How to tell a pyramid scheme from a real investment

Owen S Nkomo For Your Money
Get-rich-quick schemes have become popular in South Africa.
Get-rich-quick schemes have become popular in South Africa.
Image: 123RF/belchonock

Many people are exposed to get-rich-quick schemes the world over. South Africa, in particular, has seen a lot of such money-making schemes over the past few decades.

The appetite for investment opportunities that promise "high returns" remains high, and anything that can meet this insatiable demand will definitely find buyers.

With a lack of enforcement of regulation, schemes where the potential to make money is deemed very high have evolved. Some are pyramids, and others use goods and services to lure unsuspecting investors. Some sell cosmetics, some sell services, and they are sometimes called "multi-level marketing".

The marketers of these schemes aggressively defend them as not being pyramid schemes.

Pyramid scheme members at the top benefit the most and those nearer the bottom only benefit after top members have been paid.

New members must be recruited to ensure existing members are paid and this is the main source of income rather than value created from a product or investment. When new members can no longer be recruited fast enough, the scheme inevitably collapses.

It is good to be able to differentiate between an investment and a pyramid scheme. Quick and huge returns are more appealing than the prospect of making long-term returns, but while you may perceive one of these schemes as the shortest route to wealth, they could in fact cost you all your money.

Investment returns

Bigger than normal returns is one way to identify a pyramid scheme. It may offer as much as 5% per day, or 30% per month.

As a general principle, a product that offers returns above 30% a year is abnormal and, therefore, is a pyramid scheme.

The lack of regulation in this space means promoters do as they please when setting expected returns, and there are no legal consequences when the scheme fails and investors lose their money.

You will only be guaranteed a return on any legitimate investment monitored by the Financial Sector Conduct Authority (formerly the Financial Services Board), if it is a fixed income one.

Banks usually do this quite well - their 60-day notice deposits are an example. Government retail bonds also guarantee fixed returns on certain amounts over a certain period.

Other investments such as shares and unit trusts, for example, do not promise any returns when sold correctly by professionals, carry a full risk warning stating that you can lose your investment as the value of such securities depends on the market, and the company's performance. The risks are fully communicated so you, the investor, can make an informed decision. Steinhoff, African Bank, Aveng, Group Five and Impala Platinum are examples of stocks whose values were significantly reduced over time. But investors always knew the risk of loss of capital as it was communicated.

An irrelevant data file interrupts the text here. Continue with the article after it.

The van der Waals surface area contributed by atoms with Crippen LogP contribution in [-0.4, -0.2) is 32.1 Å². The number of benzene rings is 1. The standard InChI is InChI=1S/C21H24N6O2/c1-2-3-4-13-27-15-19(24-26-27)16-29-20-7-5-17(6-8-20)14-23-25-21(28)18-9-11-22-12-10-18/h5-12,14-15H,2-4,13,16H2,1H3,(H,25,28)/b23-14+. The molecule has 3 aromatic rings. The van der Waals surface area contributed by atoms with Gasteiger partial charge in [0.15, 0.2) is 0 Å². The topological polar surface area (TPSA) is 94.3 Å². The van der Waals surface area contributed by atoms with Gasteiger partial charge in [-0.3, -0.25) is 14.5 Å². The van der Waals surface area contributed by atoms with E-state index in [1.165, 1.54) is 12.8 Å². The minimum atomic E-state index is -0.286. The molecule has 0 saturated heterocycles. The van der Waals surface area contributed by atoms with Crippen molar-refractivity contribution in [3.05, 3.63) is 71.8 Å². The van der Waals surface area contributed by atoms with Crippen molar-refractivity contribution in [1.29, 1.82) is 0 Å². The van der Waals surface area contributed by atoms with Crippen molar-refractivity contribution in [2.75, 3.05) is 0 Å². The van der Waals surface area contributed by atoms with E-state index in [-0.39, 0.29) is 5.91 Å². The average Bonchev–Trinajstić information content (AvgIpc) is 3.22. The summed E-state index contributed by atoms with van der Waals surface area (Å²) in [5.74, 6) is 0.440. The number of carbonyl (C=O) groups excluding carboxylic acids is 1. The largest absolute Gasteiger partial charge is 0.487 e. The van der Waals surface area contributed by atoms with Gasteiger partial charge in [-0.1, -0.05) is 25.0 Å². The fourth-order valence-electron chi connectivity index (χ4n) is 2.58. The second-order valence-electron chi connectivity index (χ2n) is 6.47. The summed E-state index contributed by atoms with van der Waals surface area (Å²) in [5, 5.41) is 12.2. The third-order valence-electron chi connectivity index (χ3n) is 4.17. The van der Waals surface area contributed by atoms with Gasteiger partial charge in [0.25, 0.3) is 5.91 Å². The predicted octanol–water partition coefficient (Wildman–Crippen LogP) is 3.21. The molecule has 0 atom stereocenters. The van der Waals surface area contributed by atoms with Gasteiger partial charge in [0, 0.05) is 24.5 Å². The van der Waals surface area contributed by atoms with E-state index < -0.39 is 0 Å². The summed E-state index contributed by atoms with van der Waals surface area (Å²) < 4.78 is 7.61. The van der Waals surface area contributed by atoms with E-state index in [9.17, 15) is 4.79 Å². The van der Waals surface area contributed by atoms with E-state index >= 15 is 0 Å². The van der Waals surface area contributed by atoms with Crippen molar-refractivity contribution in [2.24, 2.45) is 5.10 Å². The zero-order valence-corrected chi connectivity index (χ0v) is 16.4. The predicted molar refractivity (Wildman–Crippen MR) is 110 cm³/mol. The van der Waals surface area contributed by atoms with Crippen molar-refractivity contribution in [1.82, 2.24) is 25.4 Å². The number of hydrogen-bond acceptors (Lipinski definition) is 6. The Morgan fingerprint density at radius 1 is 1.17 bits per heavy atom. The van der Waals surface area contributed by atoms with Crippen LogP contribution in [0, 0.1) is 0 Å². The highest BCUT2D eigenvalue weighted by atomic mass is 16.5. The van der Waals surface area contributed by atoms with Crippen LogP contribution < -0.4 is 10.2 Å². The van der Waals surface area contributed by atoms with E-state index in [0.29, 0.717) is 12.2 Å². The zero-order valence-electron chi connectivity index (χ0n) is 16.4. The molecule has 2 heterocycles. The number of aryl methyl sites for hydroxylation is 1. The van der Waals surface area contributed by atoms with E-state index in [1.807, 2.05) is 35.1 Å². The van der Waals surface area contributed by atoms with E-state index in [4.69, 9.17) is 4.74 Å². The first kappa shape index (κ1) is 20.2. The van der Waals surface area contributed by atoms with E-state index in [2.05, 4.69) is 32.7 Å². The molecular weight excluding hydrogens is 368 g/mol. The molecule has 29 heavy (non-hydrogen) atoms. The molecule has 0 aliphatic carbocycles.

Pyramid schemes, however, promise unrealistic returns and should be treated with caution.

Requires you to invite others to join

This is perhaps the common giveaway for a pyramid scheme. Its success depends on new members joining the scheme with new money to keep paying those who joined first. Schemes often ask members to bring three participants, and each new member in the scheme has to focus on bringing new participants.

Once everyone who falls for the scheme has joined, it will eventually collapse as there is no more cash injection. This is why schemes don't survive forever.

Companies promoting normal investments do not carry such invitations for other people to invest. Instead, as an investor, you will be told the risk of loss and the potential to earn returns, whereas the pyramid scheme pushers conceal the reality of potential losses.

Services and goods attached to schemes

These days, as a measure of reducing scepticism around such schemes, promoters usually introduce products or services that go with the scheme, and people get a sense of comfort because they have a holiday package, or some drink that can help reduce weight, to sell. Be cautious if the traits outlined above are reflected in the scheme, regardless of the goods and services attached.

People should continue to invest in long-term capital growth, and avoid being taken for a ride by such unethical schemers.

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